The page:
The now-famous documentary Blackfish made waves when it first premiered at the Sundance Film Festival in January 2013. While the outcry against the amusement park's treatment of their animals could have petered out quickly, SeaWorld has yet to fully recover from Blackfish.
Director and producer Gabriela Cowperthwaite centers her film's story around Tilikum, a performing orca at the Orlando, FL, SeaWorld park. Cowperthwaite tracks Tilikum's fraught history in marine parks, culminating in the 2010 passing of trainer Dawn Brancheau. Rather than painting the picture of an aggressive, dangerous animal, however, Cowperthwaite instead focuses on the environment of the marine park and the effects of the cruel treatment of whales in captivity.
The Blackfish fallout was immediate. Animal lovers denounced SeaWorld en masse, transforming the beloved park into the primary target of critical media coverage for months. But what happened to SeaWorld after Blackfish? Years after the documentary premiered, the parks may finally have a chance to regain their footing as a family-friendly getaway, but not without quite a few changes.
The Blackfish fallout was swift and decisive. Within months of the documentary's release, celebrities and the public alike boycotted SeaWorld parks, citing the disturbing documentary as their primary reason.
Point Dume Marine Science Elementary School in Malibu, California, had a nearly 10-year tradition of taking their fifth graders to SeaWorld for an overnight field trip. When parents and students expressed concerns about the trip after viewing Blackfish, the school canceled.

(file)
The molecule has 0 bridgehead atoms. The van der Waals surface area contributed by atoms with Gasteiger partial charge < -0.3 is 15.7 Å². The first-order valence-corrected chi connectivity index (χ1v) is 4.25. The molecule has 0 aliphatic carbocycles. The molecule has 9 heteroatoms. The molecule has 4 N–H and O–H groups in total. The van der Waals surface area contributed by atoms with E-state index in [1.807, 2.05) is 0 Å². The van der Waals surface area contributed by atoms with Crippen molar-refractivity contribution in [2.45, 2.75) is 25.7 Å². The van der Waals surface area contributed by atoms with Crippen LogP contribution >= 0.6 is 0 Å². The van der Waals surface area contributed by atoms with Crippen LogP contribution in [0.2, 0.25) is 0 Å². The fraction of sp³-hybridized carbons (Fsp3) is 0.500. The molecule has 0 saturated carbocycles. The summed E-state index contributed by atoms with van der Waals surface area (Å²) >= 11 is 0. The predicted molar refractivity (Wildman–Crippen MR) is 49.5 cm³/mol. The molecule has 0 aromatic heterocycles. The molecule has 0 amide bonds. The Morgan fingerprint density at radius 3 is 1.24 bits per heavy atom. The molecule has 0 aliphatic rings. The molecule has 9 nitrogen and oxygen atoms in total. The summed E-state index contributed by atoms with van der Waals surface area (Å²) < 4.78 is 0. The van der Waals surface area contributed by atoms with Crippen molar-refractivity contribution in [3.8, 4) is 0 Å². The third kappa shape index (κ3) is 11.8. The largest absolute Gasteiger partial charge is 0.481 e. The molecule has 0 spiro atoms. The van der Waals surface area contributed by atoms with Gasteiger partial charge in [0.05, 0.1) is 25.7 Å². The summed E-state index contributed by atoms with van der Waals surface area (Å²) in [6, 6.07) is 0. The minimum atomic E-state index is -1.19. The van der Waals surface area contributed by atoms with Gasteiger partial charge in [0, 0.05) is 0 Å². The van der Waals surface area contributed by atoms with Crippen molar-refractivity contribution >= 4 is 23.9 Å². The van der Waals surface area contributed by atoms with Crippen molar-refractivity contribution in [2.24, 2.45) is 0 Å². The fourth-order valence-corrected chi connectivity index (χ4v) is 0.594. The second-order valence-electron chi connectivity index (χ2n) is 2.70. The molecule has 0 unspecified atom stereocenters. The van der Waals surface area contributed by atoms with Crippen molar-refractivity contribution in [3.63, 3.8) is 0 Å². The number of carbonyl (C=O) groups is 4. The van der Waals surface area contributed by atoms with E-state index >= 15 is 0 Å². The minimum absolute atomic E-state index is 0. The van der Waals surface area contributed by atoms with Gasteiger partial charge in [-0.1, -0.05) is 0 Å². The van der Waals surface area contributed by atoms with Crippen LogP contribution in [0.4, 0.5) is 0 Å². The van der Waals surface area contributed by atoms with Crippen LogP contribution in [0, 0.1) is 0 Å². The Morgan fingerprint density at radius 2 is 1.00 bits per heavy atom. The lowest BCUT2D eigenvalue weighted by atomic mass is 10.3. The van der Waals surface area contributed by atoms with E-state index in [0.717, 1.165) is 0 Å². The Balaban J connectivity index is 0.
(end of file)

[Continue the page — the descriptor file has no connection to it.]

But the SeaWorld backlash wasn't limited to animal-loving children. Many famous musicians, including Martina McBride, the Barenaked Ladies, and Willie Nelson canceled scheduled performances at SeaWorld, claiming the documentary had completely changed their outlook on the aquatic entertainment giant.
Blackfish included personal accounts and in-depth information from many trainers, but not all of the participants were impressed with the final product. In January 2014, former SeaWorld trainer Bridgette Pirtle came forward to express her disappointment in the film.
Pirtle claimed she thought the film was going to be an ode to Dawn Brancheau's life and a chance to tell her story in a compassionate manner. When she finally viewed the documentary at Sundance, Pirtle felt the film was completely different from the project she was anticipating. She accused the film of taking certain information out of context and sensationalizing untrue material for the sake of the overall story.
However, Pirtle also agreed that using the animals for entertainment should end, and that the conditions in SeaWorld parks weren't ideal for such large animals.
In July 2014, just a little over a year after the premiere of the documentary, Southwest Airlines ended their 26-year marketing relationship with SeaWorld Entertainment Inc. Both Southwest and SeaWorld insisted that both companies mutually decided not to renew their partnership, emphasizing that it was strictly a business decision.
However, the choice followed pressure from animal rights activists for the airline to drop their SeaWorld ties. SeaWorld was a decided outcast among animal lovers everywhere, so Southwest's separation from the marine amusement parks created a convenient divide between the two companies.
The same year that the marine amusement parks lost their marketing partnership with Southwest, the SeaWorld backlash also led to a major dip in their stock. In August 2014, SeaWorld failed to meet analysts' expectations in their company earnings report, leading to a 33% drop in their stock.
While the company tried to attribute their drop in attendance to schedule shifts and rising ticket prices, the harsh public criticism from animal rights activists almost definitely influenced SeaWorld's steadily declining revenue. Activists celebrated the company's losses, while executives announced cost-cutting initiatives in an effort to keep their business afloat.